Big C and I have already talked about how many activities we want to see Little C pursue as she gets older. I think there’s a real danger in overscheduling kids today, and I don’t want to see that happen in our family. But at the same time, we want her to experience being part of a group other than her family and realize the importance of taking part in something greater than herself.

We’ve decided that we will very strongly encourage 4-H membership when she’s old enough. There are so many benefits that children in grade school receive from 4-H that they don’t get anywhere else. I hope she enjoys it enough to stay involved though high school, because I intend to raise her to be a good role model for the younger kids coming along behind.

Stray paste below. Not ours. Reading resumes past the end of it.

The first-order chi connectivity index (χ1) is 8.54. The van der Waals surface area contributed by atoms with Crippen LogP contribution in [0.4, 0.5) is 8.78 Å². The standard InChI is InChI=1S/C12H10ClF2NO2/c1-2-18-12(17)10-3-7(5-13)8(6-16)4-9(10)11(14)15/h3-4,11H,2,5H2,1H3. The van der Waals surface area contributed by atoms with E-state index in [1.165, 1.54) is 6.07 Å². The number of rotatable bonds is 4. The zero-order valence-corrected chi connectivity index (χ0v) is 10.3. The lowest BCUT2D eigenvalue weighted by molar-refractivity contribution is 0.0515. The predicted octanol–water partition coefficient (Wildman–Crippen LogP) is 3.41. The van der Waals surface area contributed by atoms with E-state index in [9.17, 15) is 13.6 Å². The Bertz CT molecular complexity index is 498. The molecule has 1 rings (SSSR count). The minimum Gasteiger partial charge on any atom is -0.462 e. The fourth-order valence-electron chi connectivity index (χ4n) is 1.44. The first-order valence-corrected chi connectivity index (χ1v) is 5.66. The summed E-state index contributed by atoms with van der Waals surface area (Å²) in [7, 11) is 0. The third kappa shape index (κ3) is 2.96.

I also hope she’ll consider FFA membership, even if she chooses a non-ag career. Keeping a record book, learning things for contests, and meeting new people are skills any employer will value. The FFA mission of training members for premier leadership, personal growth, and career success reflects the kind of person I hope Little C will become one day.

Little C, my little farm girl, I hope you’ll be as excited to join organizations like 4-H and FFA as I was. You’ll gain so much more than you ever thought possible.

Day 14: A Helping Hand

Acts of service. Giving back. Volunteering. Whatever you choose to call it, one of the most important things we as human beings can do is look for ways to help and serve others.